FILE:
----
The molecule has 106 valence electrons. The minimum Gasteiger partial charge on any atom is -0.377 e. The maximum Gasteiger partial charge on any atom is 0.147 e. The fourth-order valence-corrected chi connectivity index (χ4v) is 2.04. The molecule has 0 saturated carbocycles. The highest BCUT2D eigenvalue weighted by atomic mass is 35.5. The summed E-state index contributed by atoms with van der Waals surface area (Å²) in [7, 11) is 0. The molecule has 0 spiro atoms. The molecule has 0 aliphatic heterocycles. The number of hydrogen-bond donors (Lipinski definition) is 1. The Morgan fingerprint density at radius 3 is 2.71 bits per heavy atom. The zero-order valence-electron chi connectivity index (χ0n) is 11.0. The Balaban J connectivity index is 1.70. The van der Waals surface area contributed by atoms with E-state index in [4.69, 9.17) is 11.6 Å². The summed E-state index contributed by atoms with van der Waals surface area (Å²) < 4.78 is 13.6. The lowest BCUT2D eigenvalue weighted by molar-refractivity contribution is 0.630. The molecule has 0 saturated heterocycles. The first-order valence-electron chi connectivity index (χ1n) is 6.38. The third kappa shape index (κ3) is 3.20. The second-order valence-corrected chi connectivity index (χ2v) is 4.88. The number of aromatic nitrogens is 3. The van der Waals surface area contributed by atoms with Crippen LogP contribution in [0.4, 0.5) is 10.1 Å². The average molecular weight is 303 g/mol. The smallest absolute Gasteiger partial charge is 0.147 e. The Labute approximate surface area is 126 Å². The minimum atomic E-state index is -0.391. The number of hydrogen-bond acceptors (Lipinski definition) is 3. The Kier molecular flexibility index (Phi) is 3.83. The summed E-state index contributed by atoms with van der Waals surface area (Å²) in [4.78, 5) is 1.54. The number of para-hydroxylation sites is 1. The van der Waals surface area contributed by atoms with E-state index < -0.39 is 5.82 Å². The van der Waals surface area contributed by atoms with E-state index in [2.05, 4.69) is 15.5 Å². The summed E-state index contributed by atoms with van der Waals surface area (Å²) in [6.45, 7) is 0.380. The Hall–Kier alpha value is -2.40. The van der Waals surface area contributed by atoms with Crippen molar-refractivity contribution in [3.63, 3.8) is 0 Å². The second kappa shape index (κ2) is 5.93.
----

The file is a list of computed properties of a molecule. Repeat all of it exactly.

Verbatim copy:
The molecule has 106 valence electrons. The minimum Gasteiger partial charge on any atom is -0.377 e. The maximum Gasteiger partial charge on any atom is 0.147 e. The fourth-order valence-corrected chi connectivity index (χ4v) is 2.04. The molecule has 0 saturated carbocycles. The highest BCUT2D eigenvalue weighted by atomic mass is 35.5. The summed E-state index contributed by atoms with van der Waals surface area (Å²) in [7, 11) is 0. The molecule has 0 spiro atoms. The molecule has 0 aliphatic heterocycles. The number of hydrogen-bond donors (Lipinski definition) is 1. The Morgan fingerprint density at radius 3 is 2.71 bits per heavy atom. The zero-order valence-electron chi connectivity index (χ0n) is 11.0. The Balaban J connectivity index is 1.70. The van der Waals surface area contributed by atoms with E-state index in [4.69, 9.17) is 11.6 Å². The summed E-state index contributed by atoms with van der Waals surface area (Å²) < 4.78 is 13.6. The lowest BCUT2D eigenvalue weighted by molar-refractivity contribution is 0.630. The molecule has 0 saturated heterocycles. The first-order valence-electron chi connectivity index (χ1n) is 6.38. The third kappa shape index (κ3) is 3.20. The second-order valence-corrected chi connectivity index (χ2v) is 4.88. The number of aromatic nitrogens is 3. The van der Waals surface area contributed by atoms with Crippen LogP contribution in [0.4, 0.5) is 10.1 Å². The average molecular weight is 303 g/mol. The smallest absolute Gasteiger partial charge is 0.147 e. The Labute approximate surface area is 126 Å². The minimum atomic E-state index is -0.391. The number of hydrogen-bond acceptors (Lipinski definition) is 3. The Kier molecular flexibility index (Phi) is 3.83. The summed E-state index contributed by atoms with van der Waals surface area (Å²) in [4.78, 5) is 1.54. The number of para-hydroxylation sites is 1. The van der Waals surface area contributed by atoms with E-state index < -0.39 is 5.82 Å². The van der Waals surface area contributed by atoms with E-state index in [2.05, 4.69) is 15.5 Å². The summed E-state index contributed by atoms with van der Waals surface area (Å²) in [6.45, 7) is 0.380. The Hall–Kier alpha value is -2.40. The van der Waals surface area contributed by atoms with Crippen molar-refractivity contribution in [3.63, 3.8) is 0 Å². The second kappa shape index (κ2) is 5.93.